Market Snapshot: Dow futures rise 150 points as Syria fears fade, with Bank of America due to report

Market Snapshot: Dow futures rise 150 points as Syria fears fade, with Bank of America due to report

U.S. stock futures tilted higher on Monday, as the market took news of U.S.-led strikes against the Syrian regime in its stride and turned its focus to a busy week for earnings.

Bank of America Corp. is expected to release its results before the bell, closely watched after the other big four banks’ shares lost ground after their earnings reports on Friday.

A clutch of economic data updates are lined up for release, including retail sales and a home builder’s index. Meanwhile investors will hear from the first of several Federal Reserve speakers this week, who may offer further clues on the timing of U.S. interest rate increases.

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What are the main benchmarks doing?

Dow Jones Industrial Average futures YMM8, +0.63%  rose 152 points, or 0.6%, to 24,489, while S&P 500 futures ESM8, +0.62%  added 16.7 points, or 0.6%, to reach 2,674. Nasdaq 100 futures NQM8, +0.66%  gained 47 points, or 0.7%, to hit 6,687.50.

On Friday, the Dow industrials DJIA, -0.50%  fell 122.91 points, or 0.5%, to end at 24,360.14. The S&P 500 index SPX, -0.29%  declined 0.3%, and the Nasdaq Composite Index COMP, -0.47%  lost 0.5%.

For the week, the Dow booked a gain of 1.8%, while the S&P rose 2% and the Nasdaq produced a weekly gain of 2.8%.

What’s driving markets

Relief that the U.S. may not be dragged into a deeper conflict with Syrian allies Russia and Iran was helping drive U.S. stock futures higher and oil prices lower.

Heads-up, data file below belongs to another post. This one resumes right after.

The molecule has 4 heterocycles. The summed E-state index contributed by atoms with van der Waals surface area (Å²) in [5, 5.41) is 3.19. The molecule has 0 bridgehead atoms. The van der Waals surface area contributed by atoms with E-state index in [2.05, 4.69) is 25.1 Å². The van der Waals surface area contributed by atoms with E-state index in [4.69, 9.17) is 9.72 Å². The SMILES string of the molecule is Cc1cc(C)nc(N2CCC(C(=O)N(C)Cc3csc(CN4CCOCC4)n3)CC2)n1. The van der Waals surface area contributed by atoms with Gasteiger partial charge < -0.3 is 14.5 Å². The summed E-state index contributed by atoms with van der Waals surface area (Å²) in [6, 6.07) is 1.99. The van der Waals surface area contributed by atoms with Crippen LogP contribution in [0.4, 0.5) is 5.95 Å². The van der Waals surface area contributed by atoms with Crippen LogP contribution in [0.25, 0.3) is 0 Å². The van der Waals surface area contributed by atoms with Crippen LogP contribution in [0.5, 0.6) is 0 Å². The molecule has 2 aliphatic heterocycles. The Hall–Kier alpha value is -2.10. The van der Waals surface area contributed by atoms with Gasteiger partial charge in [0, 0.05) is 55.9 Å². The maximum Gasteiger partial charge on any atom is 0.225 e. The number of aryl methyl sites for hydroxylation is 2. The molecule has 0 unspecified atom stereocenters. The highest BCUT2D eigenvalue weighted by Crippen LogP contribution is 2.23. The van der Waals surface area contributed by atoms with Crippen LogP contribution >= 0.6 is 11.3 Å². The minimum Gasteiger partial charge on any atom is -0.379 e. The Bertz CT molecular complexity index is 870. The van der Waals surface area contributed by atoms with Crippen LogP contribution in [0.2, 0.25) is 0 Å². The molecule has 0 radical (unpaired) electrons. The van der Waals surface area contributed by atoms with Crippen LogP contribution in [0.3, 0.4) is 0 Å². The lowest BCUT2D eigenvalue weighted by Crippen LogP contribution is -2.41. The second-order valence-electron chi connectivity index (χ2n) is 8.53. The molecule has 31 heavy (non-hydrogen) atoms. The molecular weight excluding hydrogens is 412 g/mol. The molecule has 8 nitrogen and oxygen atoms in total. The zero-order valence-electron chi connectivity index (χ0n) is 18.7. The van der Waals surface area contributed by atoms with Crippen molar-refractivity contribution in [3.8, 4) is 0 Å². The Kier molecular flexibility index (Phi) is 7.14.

The U.S. joined with allies France and Britain to launch missiles on Saturday that destroyed much of Syria’s chemical-weapons capabilities. Worries ahead of that action helped to take some steam out of equities late Friday. But the strikes left much of President Bashar al-Assad’s conventional military facilities intact, easing fears of an escalation in tensions with Russia, a backer of Syria’s regime.

On Sunday, President Bashar al-Assad’s forces unleashed airstrikes against local rebels in what is seen as an intended demonstration of his regime’s continued strength.

Investors may push global concerns such as Syria and a lingering trade spat with China to the side Monday, as they focus instead on earnings from such big names as Bank of America BAC, -2.77% , Netflix Inc. NFLX, +0.78%   and General Electric Co. GE, +2.35%  .

But markets have been fairly tough on companies that have reported so far. Shares of JPMorgan Chase & Co. JPM, -2.71%  , Citigroup Inc. C, -1.55%  and Wells Fargo & Co. WFC, -3.43% all lost ground Friday even after earnings that were either in-line or better than expected. Some say that could be due to concerns that investors think earnings growth has peaked.

Which stocks are in focus?

Ahead of the open, Bank of America Corp. will report results, while Netflix Inc. is due after the close.